flow battery

Flow Batteries Continue to Show Enormous Potential for Low-Cost Stationary Storage

When we talk about a future where renewable energies take care of 100% of our electricity needs, many questions arise regarding the regulation of its flashing. Something that will lead to a maximization of the electrical system that will have a high economic cost on the use of storage systems for the most part with a very high price. But on the market, there are already functional solutions that can help facilitate this transformation of the sector—flow batteries.

The Australian company Redflow has been working with this technology for a few years, using a solution of zinc bromide (ZnBr2) that is stored in two tanks. One tank stores the positive electrolyte and the other the negative. It is a reversible reaction that generates electricity when it occurs and can return to its origin by providing it.

Among the benefits of this technology is its long lifespan. According to their developers, they can support more than ten years of use without noticing the loss of performance in loading and unloading processes that can reach 100%. A figure that we can compare with 60% of lead batteries or 80-90% of lithium batteries.

They can also work in extreme heat conditions, up to 50 degrees Celsius, and safely due to the physical separation of its components and the retardant liquid from which they are formed. Factors to which are added its ease to be recycled once its useful life has ended since its body is made of plastic, aluminum, and steel, while the electrolyte can be removed and cleaned and used in a new battery.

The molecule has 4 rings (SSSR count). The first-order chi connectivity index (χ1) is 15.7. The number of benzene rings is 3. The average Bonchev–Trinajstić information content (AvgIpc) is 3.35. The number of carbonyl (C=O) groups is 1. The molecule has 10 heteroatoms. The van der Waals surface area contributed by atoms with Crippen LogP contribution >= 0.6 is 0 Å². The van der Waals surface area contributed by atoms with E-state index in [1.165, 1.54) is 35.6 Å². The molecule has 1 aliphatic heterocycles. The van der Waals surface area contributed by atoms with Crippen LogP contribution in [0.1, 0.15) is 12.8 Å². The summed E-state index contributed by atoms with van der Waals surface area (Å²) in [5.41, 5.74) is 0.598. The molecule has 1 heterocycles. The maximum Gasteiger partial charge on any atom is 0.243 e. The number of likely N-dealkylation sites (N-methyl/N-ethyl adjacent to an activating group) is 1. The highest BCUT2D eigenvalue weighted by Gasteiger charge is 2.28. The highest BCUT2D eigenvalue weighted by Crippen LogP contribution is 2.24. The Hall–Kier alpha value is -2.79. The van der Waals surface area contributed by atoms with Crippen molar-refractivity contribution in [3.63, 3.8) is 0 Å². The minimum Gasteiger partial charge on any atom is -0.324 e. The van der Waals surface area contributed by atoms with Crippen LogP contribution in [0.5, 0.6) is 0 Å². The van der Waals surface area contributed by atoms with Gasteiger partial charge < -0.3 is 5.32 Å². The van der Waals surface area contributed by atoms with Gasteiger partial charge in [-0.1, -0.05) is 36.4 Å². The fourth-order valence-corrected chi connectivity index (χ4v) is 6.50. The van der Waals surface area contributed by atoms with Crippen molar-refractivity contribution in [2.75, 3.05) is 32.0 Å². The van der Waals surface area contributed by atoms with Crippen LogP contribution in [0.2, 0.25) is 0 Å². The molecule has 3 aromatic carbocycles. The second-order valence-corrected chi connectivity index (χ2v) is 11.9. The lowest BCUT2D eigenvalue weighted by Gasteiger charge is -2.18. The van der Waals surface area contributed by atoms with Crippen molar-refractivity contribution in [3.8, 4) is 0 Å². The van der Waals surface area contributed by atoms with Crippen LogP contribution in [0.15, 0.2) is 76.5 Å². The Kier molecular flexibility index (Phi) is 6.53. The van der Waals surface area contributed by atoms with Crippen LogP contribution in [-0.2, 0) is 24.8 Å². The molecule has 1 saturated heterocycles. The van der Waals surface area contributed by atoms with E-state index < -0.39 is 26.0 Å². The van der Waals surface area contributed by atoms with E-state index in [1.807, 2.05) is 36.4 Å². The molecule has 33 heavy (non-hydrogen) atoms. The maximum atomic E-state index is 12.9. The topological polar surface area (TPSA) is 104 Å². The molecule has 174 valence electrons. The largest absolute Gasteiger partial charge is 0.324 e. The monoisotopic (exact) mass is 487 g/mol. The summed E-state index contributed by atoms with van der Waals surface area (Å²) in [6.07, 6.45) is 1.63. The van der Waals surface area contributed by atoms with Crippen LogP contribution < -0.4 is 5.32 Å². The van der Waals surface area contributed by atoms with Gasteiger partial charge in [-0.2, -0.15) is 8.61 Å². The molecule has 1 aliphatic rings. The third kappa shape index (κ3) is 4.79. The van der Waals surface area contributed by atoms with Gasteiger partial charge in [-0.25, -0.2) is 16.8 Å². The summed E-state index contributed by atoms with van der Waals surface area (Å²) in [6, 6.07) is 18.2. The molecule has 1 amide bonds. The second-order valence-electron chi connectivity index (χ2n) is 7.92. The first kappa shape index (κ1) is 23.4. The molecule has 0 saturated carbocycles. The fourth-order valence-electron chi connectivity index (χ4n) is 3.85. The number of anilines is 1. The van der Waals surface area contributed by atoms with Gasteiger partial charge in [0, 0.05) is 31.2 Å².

There are many applications where this type of battery is being selected—mainly isolated installations. For example, repeater antennas for television or telephone signals, which need a reliable and minimal maintenance backup system, which also adds the factor of little interest to thieves looking for lead or lithium batteries for resale.

But this technology has a wide variety of applications. As an example, one of the latest installations carried out at the University of Swansea, which has ordered a 120 kWh system of these flow batteries. These will work together with an installation of photovoltaic panels. They will be in charge of the aerothermal heat pump system that serves the facilities.

A system that can be scaled according to the needs of the client, and which shows us that mitigating the intermittencies of an electricity network based on renewable energies is technically possible. However, it will involve making significant investments in both maximizing the network and drawing a capillary system with large and small-scale storage with these inexpensive batteries, which you have already seen startup 800 MWh installations in some markets.

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